Comment Re:They didn't tolerate intolerance (Score 1) 567

Some people call that "democracy.

Yes, but democracy doesn't mean that you have a right not to be criticized, shunned, fired, boycotted, and abused in any other lawful manner for your speech. However, this wasn't speech. It was deliberate spreading of falsehood and cheating the moderation system. Who in their right mind would not deplore such corruption?

Comment Democrats Desperate to Hide Clinton-Putin Ties (Score 3, Informative) 144

One of which is the fact that Tony Podesta, a big Hillary bundler and brother of John Podesta, her campaign manager, is registered lobbyist for Putin's bank:

The revelations of the so-called Panama Papers that are roiling the world’s political and financial elites this week include important facts about Team Clinton. This unprecedented trove of documents purloined from a shady Panama law firm that arranged tax havens, and perhaps money laundering, for the globe’s super-rich includes juicy insights into how Russia’s elite hides its ill-gotten wealth.

        Almost lost among the many revelations is the fact that Russia’s biggest bank uses The Podesta Group as its lobbyist in Washington, D.C. Though hardly a household name, this firm is well known inside the Beltway, not least because its CEO is Tony Podesta, one of the best-connected Democratic machers in the country. He founded the firm in 1998 with his brother John, formerly chief of staff to President Bill Clinton, then counselor to President Barack Obama, Mr. Podesta is the very definition of a Democratic insider. Outsiders engage the Podestas and their well-connected lobbying firm to improve their image and get access to Democratic bigwigs.

        Which is exactly what Sberbank, Russia’s biggest financial institution, did this spring. As reported at the end of March, the Podesta Group registered with the U.S. Government as a lobbyist for Sberbank, as required by law, naming three Podesta Group staffers: Tony Podesta plus Stephen Rademaker and David Adams, the last two former assistant secretaries of state. It should be noted that Tony Podesta is a big-money bundler for the Hillary Clinton presidential campaign while his brother John is the chairman of that campaign, the chief architect of her plans to take the White House this November.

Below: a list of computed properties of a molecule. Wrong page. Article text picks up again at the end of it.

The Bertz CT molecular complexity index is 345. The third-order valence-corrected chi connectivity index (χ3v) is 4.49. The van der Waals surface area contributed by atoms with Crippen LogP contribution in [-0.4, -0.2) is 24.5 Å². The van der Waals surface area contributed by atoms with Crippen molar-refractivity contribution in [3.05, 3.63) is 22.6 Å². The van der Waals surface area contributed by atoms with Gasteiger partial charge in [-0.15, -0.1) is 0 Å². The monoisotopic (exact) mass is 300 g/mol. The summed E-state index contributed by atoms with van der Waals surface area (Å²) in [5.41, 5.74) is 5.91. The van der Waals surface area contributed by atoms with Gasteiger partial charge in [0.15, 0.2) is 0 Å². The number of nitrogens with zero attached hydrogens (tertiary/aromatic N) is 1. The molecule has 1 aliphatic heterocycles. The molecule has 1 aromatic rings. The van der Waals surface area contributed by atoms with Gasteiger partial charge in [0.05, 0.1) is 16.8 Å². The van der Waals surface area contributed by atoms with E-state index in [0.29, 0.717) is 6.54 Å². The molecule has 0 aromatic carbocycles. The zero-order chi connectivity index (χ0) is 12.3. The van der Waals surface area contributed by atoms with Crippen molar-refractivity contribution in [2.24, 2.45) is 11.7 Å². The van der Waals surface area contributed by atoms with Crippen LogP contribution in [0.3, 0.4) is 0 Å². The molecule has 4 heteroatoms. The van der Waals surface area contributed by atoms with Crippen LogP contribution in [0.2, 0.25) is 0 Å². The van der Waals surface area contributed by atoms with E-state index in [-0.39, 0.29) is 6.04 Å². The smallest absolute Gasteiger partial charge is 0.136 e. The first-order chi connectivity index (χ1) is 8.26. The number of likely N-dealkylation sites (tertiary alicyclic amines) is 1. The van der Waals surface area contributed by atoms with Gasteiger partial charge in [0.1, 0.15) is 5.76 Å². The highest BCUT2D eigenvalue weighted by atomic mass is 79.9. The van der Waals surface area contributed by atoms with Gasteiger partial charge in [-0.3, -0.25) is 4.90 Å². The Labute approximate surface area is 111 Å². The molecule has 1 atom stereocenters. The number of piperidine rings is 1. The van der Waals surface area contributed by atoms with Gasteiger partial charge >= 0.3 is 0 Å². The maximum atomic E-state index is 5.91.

Sberbank (Savings Bank in Russian) engaged the Podesta Group to help its public image—leading Moscow financial institutions not exactly being known for their propriety and wholesomeness—and specifically to help lift some of the pain of sanctions placed on Russia in the aftermath of the Kremlin’s aggression against Ukraine, which has caused real pain to the country’s hard-hit financial sector.

        It’s hardly surprising that Sberbank sought the help of Democratic insiders like the Podesta Group to aid them in this difficult hour, since they clearly understand how American politics work. The question is why the Podesta Group took Sberbank’s money. That financial institution isn’t exactly hiding in the shadows—it’s the biggest bank in Russia, and its reputation leaves a lot to be desired. Nobody acquainted with Russian finance was surprised that Sberbank wound up in the Panama Papers.